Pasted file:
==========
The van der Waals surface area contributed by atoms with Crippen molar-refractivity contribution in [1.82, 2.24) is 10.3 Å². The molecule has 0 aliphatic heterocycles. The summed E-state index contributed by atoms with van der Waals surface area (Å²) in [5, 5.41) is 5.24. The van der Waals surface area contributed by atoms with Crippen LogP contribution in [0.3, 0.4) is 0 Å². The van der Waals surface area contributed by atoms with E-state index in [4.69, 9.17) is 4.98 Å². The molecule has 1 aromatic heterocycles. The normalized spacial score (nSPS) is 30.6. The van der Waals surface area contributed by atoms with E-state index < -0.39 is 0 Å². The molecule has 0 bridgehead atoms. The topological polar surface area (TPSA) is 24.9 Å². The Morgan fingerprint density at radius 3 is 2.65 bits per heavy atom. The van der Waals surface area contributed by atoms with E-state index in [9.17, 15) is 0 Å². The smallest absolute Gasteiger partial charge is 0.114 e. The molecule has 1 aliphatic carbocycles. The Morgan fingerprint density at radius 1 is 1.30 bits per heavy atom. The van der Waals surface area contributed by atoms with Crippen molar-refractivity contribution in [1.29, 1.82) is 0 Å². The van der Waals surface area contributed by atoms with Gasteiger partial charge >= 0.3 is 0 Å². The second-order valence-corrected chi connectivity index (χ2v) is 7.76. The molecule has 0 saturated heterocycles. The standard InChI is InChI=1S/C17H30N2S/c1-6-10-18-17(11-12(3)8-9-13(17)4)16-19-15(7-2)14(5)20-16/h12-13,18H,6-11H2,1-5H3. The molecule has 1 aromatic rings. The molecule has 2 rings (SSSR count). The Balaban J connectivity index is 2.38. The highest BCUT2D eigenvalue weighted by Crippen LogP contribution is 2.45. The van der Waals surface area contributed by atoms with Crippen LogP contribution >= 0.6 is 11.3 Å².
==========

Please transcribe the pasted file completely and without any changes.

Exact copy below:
The van der Waals surface area contributed by atoms with Crippen molar-refractivity contribution in [1.82, 2.24) is 10.3 Å². The molecule has 0 aliphatic heterocycles. The summed E-state index contributed by atoms with van der Waals surface area (Å²) in [5, 5.41) is 5.24. The van der Waals surface area contributed by atoms with Crippen LogP contribution in [0.3, 0.4) is 0 Å². The van der Waals surface area contributed by atoms with E-state index in [4.69, 9.17) is 4.98 Å². The molecule has 1 aromatic heterocycles. The normalized spacial score (nSPS) is 30.6. The van der Waals surface area contributed by atoms with E-state index < -0.39 is 0 Å². The molecule has 0 bridgehead atoms. The topological polar surface area (TPSA) is 24.9 Å². The Morgan fingerprint density at radius 3 is 2.65 bits per heavy atom. The van der Waals surface area contributed by atoms with E-state index in [9.17, 15) is 0 Å². The smallest absolute Gasteiger partial charge is 0.114 e. The molecule has 1 aliphatic carbocycles. The Morgan fingerprint density at radius 1 is 1.30 bits per heavy atom. The van der Waals surface area contributed by atoms with Crippen molar-refractivity contribution in [1.29, 1.82) is 0 Å². The van der Waals surface area contributed by atoms with Gasteiger partial charge >= 0.3 is 0 Å². The second-order valence-corrected chi connectivity index (χ2v) is 7.76. The molecule has 0 saturated heterocycles. The standard InChI is InChI=1S/C17H30N2S/c1-6-10-18-17(11-12(3)8-9-13(17)4)16-19-15(7-2)14(5)20-16/h12-13,18H,6-11H2,1-5H3. The molecule has 1 aromatic rings. The molecule has 2 rings (SSSR count). The Balaban J connectivity index is 2.38. The highest BCUT2D eigenvalue weighted by Crippen LogP contribution is 2.45. The van der Waals surface area contributed by atoms with Crippen LogP contribution >= 0.6 is 11.3 Å².